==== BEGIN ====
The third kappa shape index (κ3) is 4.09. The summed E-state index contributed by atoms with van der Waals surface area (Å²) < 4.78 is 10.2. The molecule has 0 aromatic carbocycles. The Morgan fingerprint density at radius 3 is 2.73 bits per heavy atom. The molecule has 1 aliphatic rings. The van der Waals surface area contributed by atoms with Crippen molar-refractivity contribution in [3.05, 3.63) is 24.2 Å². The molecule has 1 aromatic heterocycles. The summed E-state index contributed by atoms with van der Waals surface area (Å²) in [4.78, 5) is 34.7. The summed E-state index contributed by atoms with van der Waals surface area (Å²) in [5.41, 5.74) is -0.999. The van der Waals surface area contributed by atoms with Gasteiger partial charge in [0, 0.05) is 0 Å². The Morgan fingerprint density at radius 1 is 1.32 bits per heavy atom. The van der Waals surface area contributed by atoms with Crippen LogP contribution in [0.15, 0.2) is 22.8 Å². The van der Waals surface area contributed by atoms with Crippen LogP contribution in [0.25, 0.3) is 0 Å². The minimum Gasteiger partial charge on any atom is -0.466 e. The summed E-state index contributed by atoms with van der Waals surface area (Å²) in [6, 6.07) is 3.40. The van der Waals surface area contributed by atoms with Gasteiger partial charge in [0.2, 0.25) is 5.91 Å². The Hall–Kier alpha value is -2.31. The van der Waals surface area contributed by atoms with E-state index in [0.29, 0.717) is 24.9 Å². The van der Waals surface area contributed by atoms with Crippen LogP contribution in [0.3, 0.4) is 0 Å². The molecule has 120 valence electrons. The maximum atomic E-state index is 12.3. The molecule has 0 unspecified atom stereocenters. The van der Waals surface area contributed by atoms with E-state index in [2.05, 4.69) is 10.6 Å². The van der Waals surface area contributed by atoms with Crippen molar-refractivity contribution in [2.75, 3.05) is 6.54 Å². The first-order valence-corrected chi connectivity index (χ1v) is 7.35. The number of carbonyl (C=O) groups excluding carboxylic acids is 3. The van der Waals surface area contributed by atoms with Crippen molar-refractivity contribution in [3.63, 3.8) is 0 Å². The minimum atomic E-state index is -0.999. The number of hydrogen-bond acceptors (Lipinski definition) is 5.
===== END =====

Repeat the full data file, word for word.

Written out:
The third kappa shape index (κ3) is 4.09. The summed E-state index contributed by atoms with van der Waals surface area (Å²) < 4.78 is 10.2. The molecule has 0 aromatic carbocycles. The Morgan fingerprint density at radius 3 is 2.73 bits per heavy atom. The molecule has 1 aliphatic rings. The van der Waals surface area contributed by atoms with Crippen molar-refractivity contribution in [3.05, 3.63) is 24.2 Å². The molecule has 1 aromatic heterocycles. The summed E-state index contributed by atoms with van der Waals surface area (Å²) in [4.78, 5) is 34.7. The summed E-state index contributed by atoms with van der Waals surface area (Å²) in [5.41, 5.74) is -0.999. The van der Waals surface area contributed by atoms with Gasteiger partial charge in [0, 0.05) is 0 Å². The Morgan fingerprint density at radius 1 is 1.32 bits per heavy atom. The van der Waals surface area contributed by atoms with Crippen LogP contribution in [0.15, 0.2) is 22.8 Å². The van der Waals surface area contributed by atoms with Crippen LogP contribution in [0.25, 0.3) is 0 Å². The minimum Gasteiger partial charge on any atom is -0.466 e. The summed E-state index contributed by atoms with van der Waals surface area (Å²) in [6, 6.07) is 3.40. The van der Waals surface area contributed by atoms with Gasteiger partial charge in [0.2, 0.25) is 5.91 Å². The Hall–Kier alpha value is -2.31. The van der Waals surface area contributed by atoms with E-state index in [0.29, 0.717) is 24.9 Å². The van der Waals surface area contributed by atoms with Crippen LogP contribution in [0.3, 0.4) is 0 Å². The molecule has 120 valence electrons. The maximum atomic E-state index is 12.3. The molecule has 0 unspecified atom stereocenters. The van der Waals surface area contributed by atoms with E-state index in [2.05, 4.69) is 10.6 Å². The van der Waals surface area contributed by atoms with Crippen molar-refractivity contribution in [2.75, 3.05) is 6.54 Å². The first-order valence-corrected chi connectivity index (χ1v) is 7.35. The number of carbonyl (C=O) groups excluding carboxylic acids is 3. The van der Waals surface area contributed by atoms with Crippen molar-refractivity contribution in [3.63, 3.8) is 0 Å². The minimum atomic E-state index is -0.999. The number of hydrogen-bond acceptors (Lipinski definition) is 5.